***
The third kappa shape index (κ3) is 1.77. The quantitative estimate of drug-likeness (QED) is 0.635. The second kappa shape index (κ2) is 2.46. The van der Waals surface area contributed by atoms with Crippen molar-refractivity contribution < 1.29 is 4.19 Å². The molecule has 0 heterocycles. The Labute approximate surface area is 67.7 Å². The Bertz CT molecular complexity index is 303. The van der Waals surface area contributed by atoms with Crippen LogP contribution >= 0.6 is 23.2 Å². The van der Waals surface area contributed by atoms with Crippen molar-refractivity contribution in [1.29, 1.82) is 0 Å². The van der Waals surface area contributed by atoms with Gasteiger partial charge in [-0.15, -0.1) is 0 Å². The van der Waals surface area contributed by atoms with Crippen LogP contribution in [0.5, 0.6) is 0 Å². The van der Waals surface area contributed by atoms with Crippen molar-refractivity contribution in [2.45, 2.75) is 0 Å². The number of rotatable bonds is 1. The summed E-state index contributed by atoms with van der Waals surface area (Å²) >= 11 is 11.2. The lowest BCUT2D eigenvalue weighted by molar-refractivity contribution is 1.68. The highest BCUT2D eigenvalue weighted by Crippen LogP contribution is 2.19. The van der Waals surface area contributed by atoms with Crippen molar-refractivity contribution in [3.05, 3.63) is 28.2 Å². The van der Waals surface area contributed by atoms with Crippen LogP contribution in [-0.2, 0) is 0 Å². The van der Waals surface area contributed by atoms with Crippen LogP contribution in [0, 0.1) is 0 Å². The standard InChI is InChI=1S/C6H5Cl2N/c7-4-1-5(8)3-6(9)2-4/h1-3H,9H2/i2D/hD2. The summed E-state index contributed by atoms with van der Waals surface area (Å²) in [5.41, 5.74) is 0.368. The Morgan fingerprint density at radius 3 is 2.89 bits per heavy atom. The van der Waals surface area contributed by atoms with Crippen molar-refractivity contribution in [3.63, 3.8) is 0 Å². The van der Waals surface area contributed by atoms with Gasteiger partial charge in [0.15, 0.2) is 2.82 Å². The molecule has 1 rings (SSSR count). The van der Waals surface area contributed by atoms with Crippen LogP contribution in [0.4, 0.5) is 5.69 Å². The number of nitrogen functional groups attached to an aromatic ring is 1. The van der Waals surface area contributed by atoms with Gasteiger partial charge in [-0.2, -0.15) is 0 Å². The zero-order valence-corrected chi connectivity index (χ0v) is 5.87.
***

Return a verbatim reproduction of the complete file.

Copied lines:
The third kappa shape index (κ3) is 1.77. The quantitative estimate of drug-likeness (QED) is 0.635. The second kappa shape index (κ2) is 2.46. The van der Waals surface area contributed by atoms with Crippen molar-refractivity contribution < 1.29 is 4.19 Å². The molecule has 0 heterocycles. The Labute approximate surface area is 67.7 Å². The Bertz CT molecular complexity index is 303. The van der Waals surface area contributed by atoms with Crippen LogP contribution >= 0.6 is 23.2 Å². The van der Waals surface area contributed by atoms with Crippen molar-refractivity contribution in [1.29, 1.82) is 0 Å². The van der Waals surface area contributed by atoms with Gasteiger partial charge in [-0.15, -0.1) is 0 Å². The van der Waals surface area contributed by atoms with Crippen LogP contribution in [0.5, 0.6) is 0 Å². The van der Waals surface area contributed by atoms with Crippen molar-refractivity contribution in [2.45, 2.75) is 0 Å². The number of rotatable bonds is 1. The summed E-state index contributed by atoms with van der Waals surface area (Å²) >= 11 is 11.2. The lowest BCUT2D eigenvalue weighted by molar-refractivity contribution is 1.68. The highest BCUT2D eigenvalue weighted by Crippen LogP contribution is 2.19. The van der Waals surface area contributed by atoms with Crippen molar-refractivity contribution in [3.05, 3.63) is 28.2 Å². The van der Waals surface area contributed by atoms with Crippen LogP contribution in [-0.2, 0) is 0 Å². The van der Waals surface area contributed by atoms with Crippen LogP contribution in [0, 0.1) is 0 Å². The standard InChI is InChI=1S/C6H5Cl2N/c7-4-1-5(8)3-6(9)2-4/h1-3H,9H2/i2D/hD2. The summed E-state index contributed by atoms with van der Waals surface area (Å²) in [5.41, 5.74) is 0.368. The Morgan fingerprint density at radius 3 is 2.89 bits per heavy atom. The van der Waals surface area contributed by atoms with Crippen molar-refractivity contribution in [3.63, 3.8) is 0 Å². The van der Waals surface area contributed by atoms with Gasteiger partial charge in [0.15, 0.2) is 2.82 Å². The molecule has 1 rings (SSSR count). The van der Waals surface area contributed by atoms with Crippen LogP contribution in [0.4, 0.5) is 5.69 Å². The number of nitrogen functional groups attached to an aromatic ring is 1. The van der Waals surface area contributed by atoms with Gasteiger partial charge in [-0.2, -0.15) is 0 Å². The zero-order valence-corrected chi connectivity index (χ0v) is 5.87.